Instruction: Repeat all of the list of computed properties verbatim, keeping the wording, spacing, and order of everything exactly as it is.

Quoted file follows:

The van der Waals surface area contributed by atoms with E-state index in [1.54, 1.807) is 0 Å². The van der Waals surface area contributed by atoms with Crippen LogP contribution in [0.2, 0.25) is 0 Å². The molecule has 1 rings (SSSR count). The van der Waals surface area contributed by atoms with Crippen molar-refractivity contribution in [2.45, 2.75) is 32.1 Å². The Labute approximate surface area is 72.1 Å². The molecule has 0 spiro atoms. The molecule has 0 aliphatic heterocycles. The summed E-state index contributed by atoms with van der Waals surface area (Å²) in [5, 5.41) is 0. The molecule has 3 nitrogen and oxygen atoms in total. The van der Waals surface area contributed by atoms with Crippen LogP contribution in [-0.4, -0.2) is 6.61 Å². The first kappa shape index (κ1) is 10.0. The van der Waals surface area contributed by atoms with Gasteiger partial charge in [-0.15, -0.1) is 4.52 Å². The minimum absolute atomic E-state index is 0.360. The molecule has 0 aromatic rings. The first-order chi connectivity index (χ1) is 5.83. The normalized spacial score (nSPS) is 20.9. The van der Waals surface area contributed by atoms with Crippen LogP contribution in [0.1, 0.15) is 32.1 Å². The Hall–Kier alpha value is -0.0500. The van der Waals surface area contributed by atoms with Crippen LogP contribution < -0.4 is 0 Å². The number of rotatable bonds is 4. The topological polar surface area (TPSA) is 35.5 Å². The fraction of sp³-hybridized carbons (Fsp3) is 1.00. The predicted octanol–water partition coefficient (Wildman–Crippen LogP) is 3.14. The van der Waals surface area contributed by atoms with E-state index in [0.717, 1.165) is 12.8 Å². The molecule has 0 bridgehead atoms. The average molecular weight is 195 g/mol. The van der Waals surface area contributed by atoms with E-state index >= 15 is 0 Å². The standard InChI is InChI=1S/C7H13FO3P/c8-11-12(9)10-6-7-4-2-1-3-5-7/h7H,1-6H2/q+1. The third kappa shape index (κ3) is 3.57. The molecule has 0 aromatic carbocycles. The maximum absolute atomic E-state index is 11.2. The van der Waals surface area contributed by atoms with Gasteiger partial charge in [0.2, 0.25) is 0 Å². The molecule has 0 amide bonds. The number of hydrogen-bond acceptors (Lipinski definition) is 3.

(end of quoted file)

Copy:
The van der Waals surface area contributed by atoms with E-state index in [1.54, 1.807) is 0 Å². The van der Waals surface area contributed by atoms with Crippen LogP contribution in [0.2, 0.25) is 0 Å². The molecule has 1 rings (SSSR count). The van der Waals surface area contributed by atoms with Crippen molar-refractivity contribution in [2.45, 2.75) is 32.1 Å². The Labute approximate surface area is 72.1 Å². The molecule has 0 spiro atoms. The molecule has 0 aliphatic heterocycles. The summed E-state index contributed by atoms with van der Waals surface area (Å²) in [5, 5.41) is 0. The molecule has 3 nitrogen and oxygen atoms in total. The van der Waals surface area contributed by atoms with Crippen LogP contribution in [-0.4, -0.2) is 6.61 Å². The first kappa shape index (κ1) is 10.0. The van der Waals surface area contributed by atoms with Gasteiger partial charge in [-0.15, -0.1) is 4.52 Å². The minimum absolute atomic E-state index is 0.360. The molecule has 0 aromatic rings. The first-order chi connectivity index (χ1) is 5.83. The normalized spacial score (nSPS) is 20.9. The van der Waals surface area contributed by atoms with Crippen LogP contribution in [0.1, 0.15) is 32.1 Å². The Hall–Kier alpha value is -0.0500. The van der Waals surface area contributed by atoms with Crippen LogP contribution < -0.4 is 0 Å². The number of rotatable bonds is 4. The topological polar surface area (TPSA) is 35.5 Å². The fraction of sp³-hybridized carbons (Fsp3) is 1.00. The predicted octanol–water partition coefficient (Wildman–Crippen LogP) is 3.14. The van der Waals surface area contributed by atoms with E-state index in [0.717, 1.165) is 12.8 Å². The molecule has 0 bridgehead atoms. The average molecular weight is 195 g/mol. The van der Waals surface area contributed by atoms with E-state index >= 15 is 0 Å². The standard InChI is InChI=1S/C7H13FO3P/c8-11-12(9)10-6-7-4-2-1-3-5-7/h7H,1-6H2/q+1. The third kappa shape index (κ3) is 3.57. The molecule has 0 aromatic carbocycles. The maximum absolute atomic E-state index is 11.2. The van der Waals surface area contributed by atoms with Gasteiger partial charge in [0.2, 0.25) is 0 Å². The molecule has 0 amide bonds. The number of hydrogen-bond acceptors (Lipinski definition) is 3.